“Due to a variety of factors, including the economic recession in 2008, private development hasn’t occurred according to the original vision,” Lachky said. “Since this time, with the NIDs and the recession, development has stalled.”
The city and the Bank of Blue Valley took over ownership of many of the properties as the original owners defaulted. A few plans have been proposed since then, but nothing much materialized until the city issued a request for development proposals in 2016. Other ideas have been floated, including the potential construction of a destination soccer facility.
Patricia Jensen of Kansas City’s White Goss Law Firm presented the development plans on behalf of developers. Members of the audience wishing to speak during the public hearing were asked to take an oath swearing to tell the truth, as were the developers and their representatives who presented the plans.
The development team includes Brian Mertz, developer of the Chapel Ridge subdivision, which was also a highly controversial and much-opposed proposal when it came before the Platte County Planning and Zoning Commission about five years ago.
Snodgrass, a resident of Thousand Oaks in unincorporated Platte County, said she submitted written comments to the commission and a list of 22 questions about the proposals.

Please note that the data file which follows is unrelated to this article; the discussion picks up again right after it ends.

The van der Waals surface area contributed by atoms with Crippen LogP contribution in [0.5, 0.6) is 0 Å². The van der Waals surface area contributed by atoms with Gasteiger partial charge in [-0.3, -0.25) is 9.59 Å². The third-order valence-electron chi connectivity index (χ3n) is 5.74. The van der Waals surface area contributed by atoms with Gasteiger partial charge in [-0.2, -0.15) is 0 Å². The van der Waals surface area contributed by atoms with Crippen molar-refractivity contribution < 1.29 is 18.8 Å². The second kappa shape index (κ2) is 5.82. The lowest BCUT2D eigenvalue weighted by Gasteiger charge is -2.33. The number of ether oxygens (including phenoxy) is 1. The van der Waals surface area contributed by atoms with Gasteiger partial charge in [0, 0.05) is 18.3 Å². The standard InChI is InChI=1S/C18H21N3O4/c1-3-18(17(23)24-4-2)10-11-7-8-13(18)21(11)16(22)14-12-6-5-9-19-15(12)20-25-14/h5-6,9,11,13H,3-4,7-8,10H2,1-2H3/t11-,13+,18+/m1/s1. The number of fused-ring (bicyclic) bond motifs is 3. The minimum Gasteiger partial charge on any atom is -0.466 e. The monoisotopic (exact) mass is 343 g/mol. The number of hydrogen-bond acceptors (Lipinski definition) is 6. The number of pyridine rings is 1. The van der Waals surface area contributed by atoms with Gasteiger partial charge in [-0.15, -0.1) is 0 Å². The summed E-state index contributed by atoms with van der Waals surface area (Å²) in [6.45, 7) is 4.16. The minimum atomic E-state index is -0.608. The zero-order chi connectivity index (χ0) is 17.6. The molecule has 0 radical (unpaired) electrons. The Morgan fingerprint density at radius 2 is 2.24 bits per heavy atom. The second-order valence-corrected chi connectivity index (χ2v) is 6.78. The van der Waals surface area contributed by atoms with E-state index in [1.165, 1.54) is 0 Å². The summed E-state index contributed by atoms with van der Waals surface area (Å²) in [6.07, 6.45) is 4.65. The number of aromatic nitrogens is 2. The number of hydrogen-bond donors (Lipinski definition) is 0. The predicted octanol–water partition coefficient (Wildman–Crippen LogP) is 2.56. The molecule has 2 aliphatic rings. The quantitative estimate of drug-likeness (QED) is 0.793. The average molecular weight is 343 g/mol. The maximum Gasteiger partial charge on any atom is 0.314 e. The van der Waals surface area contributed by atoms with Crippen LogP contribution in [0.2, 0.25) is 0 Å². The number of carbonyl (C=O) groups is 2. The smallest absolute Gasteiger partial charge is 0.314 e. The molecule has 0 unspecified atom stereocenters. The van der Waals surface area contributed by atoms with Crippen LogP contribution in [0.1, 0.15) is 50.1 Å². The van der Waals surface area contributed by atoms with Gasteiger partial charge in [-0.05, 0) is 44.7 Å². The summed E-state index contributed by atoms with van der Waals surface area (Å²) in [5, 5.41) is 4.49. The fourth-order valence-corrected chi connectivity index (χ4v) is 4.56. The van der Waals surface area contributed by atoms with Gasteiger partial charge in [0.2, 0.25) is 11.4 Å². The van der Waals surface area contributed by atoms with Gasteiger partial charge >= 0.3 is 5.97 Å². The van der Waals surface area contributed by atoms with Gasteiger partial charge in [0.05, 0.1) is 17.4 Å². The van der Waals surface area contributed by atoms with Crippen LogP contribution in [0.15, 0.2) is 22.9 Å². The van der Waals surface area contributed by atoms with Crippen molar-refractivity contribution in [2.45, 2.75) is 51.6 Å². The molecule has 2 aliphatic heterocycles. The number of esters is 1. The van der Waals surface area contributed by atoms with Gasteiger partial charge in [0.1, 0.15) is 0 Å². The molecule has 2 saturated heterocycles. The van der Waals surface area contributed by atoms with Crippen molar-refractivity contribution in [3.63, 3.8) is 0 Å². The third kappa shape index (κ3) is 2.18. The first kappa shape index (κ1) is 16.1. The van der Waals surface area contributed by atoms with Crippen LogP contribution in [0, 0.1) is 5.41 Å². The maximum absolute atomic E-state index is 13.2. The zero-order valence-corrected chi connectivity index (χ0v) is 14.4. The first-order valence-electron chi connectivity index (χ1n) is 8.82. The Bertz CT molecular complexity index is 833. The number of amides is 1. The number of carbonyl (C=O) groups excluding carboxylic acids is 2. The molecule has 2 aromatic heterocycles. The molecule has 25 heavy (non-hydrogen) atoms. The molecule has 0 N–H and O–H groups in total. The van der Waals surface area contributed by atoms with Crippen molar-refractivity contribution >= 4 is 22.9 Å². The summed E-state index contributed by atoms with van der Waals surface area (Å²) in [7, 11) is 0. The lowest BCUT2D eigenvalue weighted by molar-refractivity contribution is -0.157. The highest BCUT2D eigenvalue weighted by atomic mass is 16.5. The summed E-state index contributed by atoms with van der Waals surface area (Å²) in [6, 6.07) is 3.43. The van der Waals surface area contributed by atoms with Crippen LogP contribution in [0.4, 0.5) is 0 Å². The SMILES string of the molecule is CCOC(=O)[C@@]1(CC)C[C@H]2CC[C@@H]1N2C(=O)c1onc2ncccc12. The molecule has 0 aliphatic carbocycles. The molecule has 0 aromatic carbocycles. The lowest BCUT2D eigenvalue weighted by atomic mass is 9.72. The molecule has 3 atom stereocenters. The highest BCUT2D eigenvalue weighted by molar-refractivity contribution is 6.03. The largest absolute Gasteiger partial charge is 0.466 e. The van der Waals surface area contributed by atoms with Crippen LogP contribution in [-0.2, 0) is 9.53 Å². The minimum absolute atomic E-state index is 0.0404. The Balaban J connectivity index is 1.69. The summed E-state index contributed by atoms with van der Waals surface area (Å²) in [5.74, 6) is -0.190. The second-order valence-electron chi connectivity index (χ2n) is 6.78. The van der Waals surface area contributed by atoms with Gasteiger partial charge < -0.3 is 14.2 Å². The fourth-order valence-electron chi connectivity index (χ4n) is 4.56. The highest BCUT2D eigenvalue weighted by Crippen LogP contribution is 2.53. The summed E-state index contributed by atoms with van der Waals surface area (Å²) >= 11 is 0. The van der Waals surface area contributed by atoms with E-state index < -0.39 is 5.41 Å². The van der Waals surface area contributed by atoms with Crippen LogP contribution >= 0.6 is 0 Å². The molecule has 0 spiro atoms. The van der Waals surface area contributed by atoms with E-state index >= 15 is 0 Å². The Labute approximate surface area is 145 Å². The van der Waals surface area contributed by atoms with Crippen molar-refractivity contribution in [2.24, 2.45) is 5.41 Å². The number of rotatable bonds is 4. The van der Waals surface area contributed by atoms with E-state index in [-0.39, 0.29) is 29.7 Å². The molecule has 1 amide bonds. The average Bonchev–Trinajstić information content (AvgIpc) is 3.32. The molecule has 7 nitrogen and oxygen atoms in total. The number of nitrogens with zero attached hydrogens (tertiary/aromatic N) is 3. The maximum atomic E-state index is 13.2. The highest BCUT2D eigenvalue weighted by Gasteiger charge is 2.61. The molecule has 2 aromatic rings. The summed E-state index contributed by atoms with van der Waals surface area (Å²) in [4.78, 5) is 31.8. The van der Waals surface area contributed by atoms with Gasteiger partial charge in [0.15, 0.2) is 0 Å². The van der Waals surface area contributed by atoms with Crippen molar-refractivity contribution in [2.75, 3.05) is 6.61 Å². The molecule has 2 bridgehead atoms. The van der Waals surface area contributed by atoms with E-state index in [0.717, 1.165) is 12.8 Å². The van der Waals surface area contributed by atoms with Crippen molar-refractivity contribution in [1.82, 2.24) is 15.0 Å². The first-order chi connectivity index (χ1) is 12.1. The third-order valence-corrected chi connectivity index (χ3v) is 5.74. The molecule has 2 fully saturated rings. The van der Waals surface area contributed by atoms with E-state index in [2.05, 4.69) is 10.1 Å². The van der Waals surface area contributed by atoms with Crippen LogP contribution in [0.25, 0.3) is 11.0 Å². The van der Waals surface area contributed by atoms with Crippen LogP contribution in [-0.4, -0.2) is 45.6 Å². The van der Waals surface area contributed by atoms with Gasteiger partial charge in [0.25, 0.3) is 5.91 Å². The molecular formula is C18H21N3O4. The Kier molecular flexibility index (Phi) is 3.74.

Primary among her concerns was the city planning staff’s assertion that the development plans were in line with the city’s master plan. Snodgrass said she did not believe that was the case, and cited the city’s own study considering construction of a soccer facility.
At the time, the soccer facility was determined to be unfeasible, but Snodgrass noted that two years later a baseball facility was feasible. She wondered what had changed and said she had received no answer.
Cary said many of her submitted questions were valid and deserving of answers, which he said hoped would come during the hearing process. Some, however, were outside the jurisdiction of the planning and zoning commission.
Snodgrass was also critical of the comments made during the Sept. 4 board of aldermen meeting, saying so far this has been a “closed and disrespectful process.”
Brink-Meyer Road resident Clarence Housh was irritated he had not been contacted about the developments, which encircle the property where he has lived for more than a decade.
“It’s pretty disingenuous to just build the whole thing around my property and never say a word,” Housh said, also questioning the quality of the planned development.
Also, he raised concerns about historical flooding in the area and the probability that more floods could come in the future.
Floods are what brought resident Jason Maki, who relocated to Parkville last year after Hurricane Irma in the Florida Keys. Maki delivered a petition signed by nearly 600 people to the city.
After hearing residents speak for nearly two hours, Cary suggested breaking for the night and reconvening at the October meeting.
Jensen protested the move, saying it placed a burden on her client, who needs to stick to a schedule.
Cary said while he understood that, the public good came first.
“As a commission we need to be able to balance the competing interests to do what is in the best interest of the city of Parkville,” Cary said.